professional level dancers Exclusion Criteria: Non-professional level of dance or non-dancer; obesity (body mass index greater than 30 kg/m²) A history of major back, abdominal, or lower extremity surgery A history of muscle diseases; a history of serious cardiovascular diseases (e.g., cardiac insufficiency, arrhythmia, severe hypertension, vascular insufficiency) A history of serious respiratory diseases; major fractures of the lower extremities; lower extremity or trunk injury within the last year (...) The Effectiveness of KinesioÂ® Tex Tape on Gluteus Medius Activation in Dancers The Effectiveness of Kinesio® Tex Tape on Gluteus Medius Activation in Dancers - Full Text View - ClinicalTrials.gov Hide glossary Glossary Study record managers: refer to the if submitting registration or results information. Search for terms x × Study Record Detail Saved Studies Save this study Warning You have reached the maximum number of saved studies (100). Please remove one or more studies before adding more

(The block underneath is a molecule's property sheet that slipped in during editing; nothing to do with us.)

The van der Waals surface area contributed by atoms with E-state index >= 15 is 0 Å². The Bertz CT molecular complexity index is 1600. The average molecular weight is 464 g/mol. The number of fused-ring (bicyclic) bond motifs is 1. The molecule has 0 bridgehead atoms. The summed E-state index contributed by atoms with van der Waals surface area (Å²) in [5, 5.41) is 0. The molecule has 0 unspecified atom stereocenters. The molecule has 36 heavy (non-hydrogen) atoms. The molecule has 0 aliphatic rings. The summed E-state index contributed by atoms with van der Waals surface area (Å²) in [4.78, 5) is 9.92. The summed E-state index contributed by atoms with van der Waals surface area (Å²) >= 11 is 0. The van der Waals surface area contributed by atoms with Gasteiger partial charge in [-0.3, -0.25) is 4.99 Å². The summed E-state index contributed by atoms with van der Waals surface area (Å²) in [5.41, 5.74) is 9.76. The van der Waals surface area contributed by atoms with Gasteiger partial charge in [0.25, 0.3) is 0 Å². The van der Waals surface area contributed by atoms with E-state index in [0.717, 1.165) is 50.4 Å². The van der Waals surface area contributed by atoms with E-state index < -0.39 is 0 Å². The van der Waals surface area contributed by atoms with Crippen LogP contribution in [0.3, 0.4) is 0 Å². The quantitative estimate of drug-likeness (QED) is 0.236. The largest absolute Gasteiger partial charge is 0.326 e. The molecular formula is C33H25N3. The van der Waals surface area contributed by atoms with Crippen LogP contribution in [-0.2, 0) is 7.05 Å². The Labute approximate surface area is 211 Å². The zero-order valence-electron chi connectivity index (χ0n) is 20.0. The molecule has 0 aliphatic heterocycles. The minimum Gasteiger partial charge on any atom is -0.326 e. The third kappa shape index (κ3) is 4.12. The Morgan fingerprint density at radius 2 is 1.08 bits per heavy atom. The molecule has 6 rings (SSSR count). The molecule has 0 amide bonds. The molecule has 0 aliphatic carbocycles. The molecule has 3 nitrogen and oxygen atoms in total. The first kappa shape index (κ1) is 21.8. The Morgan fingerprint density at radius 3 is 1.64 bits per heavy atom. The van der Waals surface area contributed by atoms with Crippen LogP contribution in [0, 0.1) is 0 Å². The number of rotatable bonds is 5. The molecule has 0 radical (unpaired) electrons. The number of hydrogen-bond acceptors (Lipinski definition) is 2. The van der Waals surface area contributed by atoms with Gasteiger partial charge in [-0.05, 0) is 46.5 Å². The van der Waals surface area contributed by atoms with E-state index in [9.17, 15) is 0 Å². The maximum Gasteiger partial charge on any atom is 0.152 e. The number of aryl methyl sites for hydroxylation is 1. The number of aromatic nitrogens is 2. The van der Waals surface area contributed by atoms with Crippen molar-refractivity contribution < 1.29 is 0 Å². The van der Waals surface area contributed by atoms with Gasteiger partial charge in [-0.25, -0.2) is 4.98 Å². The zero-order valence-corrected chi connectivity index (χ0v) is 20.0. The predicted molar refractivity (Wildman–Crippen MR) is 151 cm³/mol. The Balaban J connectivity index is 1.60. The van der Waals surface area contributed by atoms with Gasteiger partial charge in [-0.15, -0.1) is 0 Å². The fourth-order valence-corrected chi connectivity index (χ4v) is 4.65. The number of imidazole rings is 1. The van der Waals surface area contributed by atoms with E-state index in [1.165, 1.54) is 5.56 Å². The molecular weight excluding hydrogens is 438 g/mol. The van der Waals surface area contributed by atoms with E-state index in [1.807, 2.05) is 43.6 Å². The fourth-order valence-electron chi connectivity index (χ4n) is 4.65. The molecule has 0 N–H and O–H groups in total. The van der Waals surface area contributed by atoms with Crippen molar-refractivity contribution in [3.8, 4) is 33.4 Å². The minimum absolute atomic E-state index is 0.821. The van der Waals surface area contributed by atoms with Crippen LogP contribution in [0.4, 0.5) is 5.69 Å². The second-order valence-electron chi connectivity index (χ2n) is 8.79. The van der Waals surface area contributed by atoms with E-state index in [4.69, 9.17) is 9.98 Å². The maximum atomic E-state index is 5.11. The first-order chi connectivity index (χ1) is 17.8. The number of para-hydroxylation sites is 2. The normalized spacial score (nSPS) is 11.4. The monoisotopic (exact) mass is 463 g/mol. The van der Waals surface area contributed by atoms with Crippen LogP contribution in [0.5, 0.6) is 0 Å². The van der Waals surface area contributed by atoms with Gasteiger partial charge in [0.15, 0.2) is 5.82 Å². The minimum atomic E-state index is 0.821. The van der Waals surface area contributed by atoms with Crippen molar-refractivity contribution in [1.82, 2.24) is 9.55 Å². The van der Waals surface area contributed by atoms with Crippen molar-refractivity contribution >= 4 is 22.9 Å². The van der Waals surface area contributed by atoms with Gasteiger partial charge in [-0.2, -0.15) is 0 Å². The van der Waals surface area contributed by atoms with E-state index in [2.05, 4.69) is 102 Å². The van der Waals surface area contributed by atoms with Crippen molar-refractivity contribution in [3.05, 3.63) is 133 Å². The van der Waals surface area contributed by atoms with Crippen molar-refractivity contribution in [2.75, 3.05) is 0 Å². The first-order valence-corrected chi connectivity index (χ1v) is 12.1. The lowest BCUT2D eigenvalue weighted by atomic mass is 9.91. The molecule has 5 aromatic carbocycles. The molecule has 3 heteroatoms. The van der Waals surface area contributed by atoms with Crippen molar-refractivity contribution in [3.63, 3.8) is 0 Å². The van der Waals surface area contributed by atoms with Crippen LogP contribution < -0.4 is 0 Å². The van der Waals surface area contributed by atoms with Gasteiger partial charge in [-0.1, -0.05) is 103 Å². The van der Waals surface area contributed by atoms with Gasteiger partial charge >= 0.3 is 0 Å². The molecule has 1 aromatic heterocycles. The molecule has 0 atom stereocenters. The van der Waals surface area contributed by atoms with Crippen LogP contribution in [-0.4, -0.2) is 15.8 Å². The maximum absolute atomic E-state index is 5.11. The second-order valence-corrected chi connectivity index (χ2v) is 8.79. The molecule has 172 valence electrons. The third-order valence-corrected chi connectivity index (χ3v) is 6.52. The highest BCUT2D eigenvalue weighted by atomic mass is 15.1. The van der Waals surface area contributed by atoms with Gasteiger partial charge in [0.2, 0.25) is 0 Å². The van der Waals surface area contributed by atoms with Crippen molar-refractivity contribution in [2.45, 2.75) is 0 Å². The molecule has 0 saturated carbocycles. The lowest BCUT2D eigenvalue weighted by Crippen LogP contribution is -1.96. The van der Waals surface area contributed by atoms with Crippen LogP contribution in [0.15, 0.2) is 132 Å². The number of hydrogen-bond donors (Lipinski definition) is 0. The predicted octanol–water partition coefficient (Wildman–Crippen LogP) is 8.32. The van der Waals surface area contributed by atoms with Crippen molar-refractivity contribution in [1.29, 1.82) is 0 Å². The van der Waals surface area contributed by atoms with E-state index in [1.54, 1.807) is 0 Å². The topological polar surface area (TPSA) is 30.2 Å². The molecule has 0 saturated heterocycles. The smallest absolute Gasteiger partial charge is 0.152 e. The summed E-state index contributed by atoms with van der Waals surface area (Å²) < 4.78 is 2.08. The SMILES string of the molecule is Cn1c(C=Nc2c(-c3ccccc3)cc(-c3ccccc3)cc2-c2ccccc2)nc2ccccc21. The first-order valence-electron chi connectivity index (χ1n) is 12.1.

LOWER EXTREMITY HYPERMOBILITY, BUT NOT CORE MUSCLE ENDURANCE INFLUENCES BALANCE IN FEMALE COLLEGIATE DANCERS Dance is a physically demanding activity, with almost 70% of all injuries in dancers occurring in the lower extremity (LE). Prior researchers report that muscle function (e.g. muscle endurance) and anatomical factors (e.g. hypermobility) affect physical performance (e.g. balance) and can subsequently influence LE injury risk. Specifically, lesser core muscle endurance, balance deficits (...) , and greater hypermobility are related to increased LE injury risk. However, the potentials interrelationships among these factors in dancers remain unclear.The purposes of this study were to examine the relationships among core muscle endurance, balance, and LE hypermobility, and determine the relative contributions of core muscle endurance and LE hypermobility as predictors of balance in female collegiate dancers.Cross-sectional.Core muscle endurance was evaluated using the combined average anterior